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Natural Connections

Modern life in Scotland is increasingly busy. The connections our ancestors had with nature and the land are being lost. As leisure time shrinks, or is filled with hi-tech experiences, opportunities to experience nature become fewer. And yet it is possible to connect with nature on a day to day basis. All around us, the great web of life continues to hold its shape, and nature continues its eternal cycles. Keep looking, listening, smelling, touching - and keep experiencing natural connections.

Tuesday, January 28, 2014

Review of 2013: Part 2

One of the best aspects of 2013 was the continuing enjoyment derived from common species seen in ordinary locations. Some additional notes are included below for Grey Wagtail, Swift, Hooded Crow X Carrion Crow hybrid and common warblers. However some of the most notable “home patch” (South Glasgow and Greenock) records included five Whooper Swans flying along Govan Road, an Oystercatcher standing on the roof of the sheltered housing complex in Newton Mearns, a pair of Dippers in the centre of Cathcart (the male singing above the early-morning traffic), two Grey Wagtails, two Dippers, two Kingfishers and a Redshank all together at the Hammils, 15 Waxwings at the Cardonald Place rail bridge, Ravens raising at least three young on the Leverndale Hospital tower, Goldcrest, Siskin and Blackcap all visiting the back garden, four Swifts careering between Greenock tenements, all three hirundines (Sand Martin, House Martin and Swallow) at Govan waterfront, a pair of Common Gulls fledging young from a nest on a tenement in the west end of Greenock, a brood of Goosanders under Shawbridge (and another in central Paisley), four Swallows looking like they might be nesting in the Cathcart "Electricity Board" complex, a female Tufted Duck with three small young at Murdieston Dams, a Kestrel across Paisley Road West at Halfway, a pair of Swallows with fledged young at Hillington Industrial Estate, an eclipse drake Red-crested Pochard hybrid on Rouken Glen Pond, a Kingfisher catching a fish and battering it on a branch in Pollok Park, a Kestrel mobbed by roosting Swallows at Arkleston Farm, single Sparrowhawk and Buzzard over Linthaugh Roundabout, two juvenile Gannets flying between the M77 and Silverburn Shopping Centre, Kestrel, Buzzard, Grey Wagtail, Grey Heron and a pair of Teal at Cambuslang, three Fieldfares and a Redwing feeding on berries at close range next to Overton Park, Rutherglen, two Dippers on an urban burn in Croftfoot, an autumn gathering of Canada Geese on Cowdenknowes Reservoir, a Raven alighting on the spire of Coats' Memorial Church, eight Linnets at the mouth of the Cart west of Renfrew (with another three at Braehead Shopping Centre), 50+ Swallows and a single House Martin roosting in waterside saplings at Cowdenknowes Dam and a screeching Jay in the north end of Pollok Park. After a couple of really good years, Grasshopper Warblers were notable by their absence (or maybe I am losing the ability to hear them).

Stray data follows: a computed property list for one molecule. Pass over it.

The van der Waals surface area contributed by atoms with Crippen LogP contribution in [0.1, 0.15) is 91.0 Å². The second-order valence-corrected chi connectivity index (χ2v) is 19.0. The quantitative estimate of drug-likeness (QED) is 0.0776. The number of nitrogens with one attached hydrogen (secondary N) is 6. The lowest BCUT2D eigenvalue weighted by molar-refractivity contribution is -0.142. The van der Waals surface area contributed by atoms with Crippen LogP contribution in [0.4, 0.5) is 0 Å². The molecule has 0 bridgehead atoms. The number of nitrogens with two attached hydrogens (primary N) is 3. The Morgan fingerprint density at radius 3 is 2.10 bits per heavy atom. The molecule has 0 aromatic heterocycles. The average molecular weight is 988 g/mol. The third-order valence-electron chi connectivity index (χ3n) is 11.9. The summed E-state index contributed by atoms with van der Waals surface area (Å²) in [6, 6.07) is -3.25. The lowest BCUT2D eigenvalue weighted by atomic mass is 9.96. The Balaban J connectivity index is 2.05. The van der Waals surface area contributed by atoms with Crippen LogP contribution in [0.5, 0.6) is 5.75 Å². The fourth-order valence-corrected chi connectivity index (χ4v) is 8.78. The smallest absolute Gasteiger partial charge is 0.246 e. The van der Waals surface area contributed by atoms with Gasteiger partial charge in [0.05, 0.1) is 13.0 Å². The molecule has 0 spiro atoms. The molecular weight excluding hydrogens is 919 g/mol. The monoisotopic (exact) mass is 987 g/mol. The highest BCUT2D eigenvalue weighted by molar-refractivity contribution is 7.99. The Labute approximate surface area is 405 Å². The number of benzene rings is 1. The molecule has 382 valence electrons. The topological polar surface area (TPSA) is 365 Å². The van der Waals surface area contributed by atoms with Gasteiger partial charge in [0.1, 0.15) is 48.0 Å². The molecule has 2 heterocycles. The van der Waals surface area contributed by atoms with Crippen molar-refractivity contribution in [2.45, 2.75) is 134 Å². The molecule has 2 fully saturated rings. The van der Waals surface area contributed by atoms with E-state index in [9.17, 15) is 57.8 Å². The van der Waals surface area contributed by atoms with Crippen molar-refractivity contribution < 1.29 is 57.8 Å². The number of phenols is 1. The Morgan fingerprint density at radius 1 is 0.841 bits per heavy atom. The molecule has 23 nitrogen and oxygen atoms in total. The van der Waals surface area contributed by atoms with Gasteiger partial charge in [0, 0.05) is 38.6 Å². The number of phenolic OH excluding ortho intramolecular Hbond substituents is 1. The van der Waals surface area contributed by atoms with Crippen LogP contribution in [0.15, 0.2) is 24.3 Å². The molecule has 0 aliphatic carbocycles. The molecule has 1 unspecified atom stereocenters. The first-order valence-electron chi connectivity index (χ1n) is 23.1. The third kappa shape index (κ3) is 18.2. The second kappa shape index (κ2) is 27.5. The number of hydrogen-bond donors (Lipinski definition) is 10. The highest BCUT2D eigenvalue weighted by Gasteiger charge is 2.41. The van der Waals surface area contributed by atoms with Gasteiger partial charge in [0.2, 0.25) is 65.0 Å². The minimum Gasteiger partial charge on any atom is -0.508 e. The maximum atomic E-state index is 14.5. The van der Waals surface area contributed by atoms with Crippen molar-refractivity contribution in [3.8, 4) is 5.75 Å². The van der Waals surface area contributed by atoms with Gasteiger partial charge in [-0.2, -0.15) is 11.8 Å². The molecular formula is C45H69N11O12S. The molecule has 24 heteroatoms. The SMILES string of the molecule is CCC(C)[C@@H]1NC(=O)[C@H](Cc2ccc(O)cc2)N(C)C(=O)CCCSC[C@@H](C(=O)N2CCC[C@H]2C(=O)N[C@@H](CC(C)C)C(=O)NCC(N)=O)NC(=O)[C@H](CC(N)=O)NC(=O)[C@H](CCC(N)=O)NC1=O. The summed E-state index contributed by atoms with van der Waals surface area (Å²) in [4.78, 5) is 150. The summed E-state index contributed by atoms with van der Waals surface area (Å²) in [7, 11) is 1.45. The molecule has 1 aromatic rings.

Of particular interest in 2013 was a very obvious increase in Grey Wagtail sightings. Birds were recorded from various sites in south Glasgow and Inverclyde including regular singles along the river through Cardonald and one flying down the middle of Byers Road.

Swift sightings were once again infrequent in 2013. In contrast to the situation encountered on holiday in Morayshire, numbers seen in the central belt were very low. Only two sightings were logged for Paisley (three birds around UWS and four at Forbes Place) and only one for South Cardonald (a single bird over the house). Elsewhere, four were seen in Greenock, one over Hillhead, one over Kelvindale and two over North Bridge, Edinburgh.

Hooded Crow X Carrion Crow hybrids continued to be seen quite regularly, although the total number of birds was probably small as only a small number of sites were usually involved. The most regular sightings were from Greenock, Gourock, Cardonald and Pollok.

Willow Warbler, Blackcap and Whitethroat all seemed to be commoner than usual in the South Cardonald area. On one day, six Willow Warblers and three Blackcaps were heard singing within a mile of the house. On another, at least five Whitethroats were heard singing between Cardonald and Paisley where there had only been two in previous years. Chiffchaff (two territories) and Garden Warbler (one) were harder to locate.

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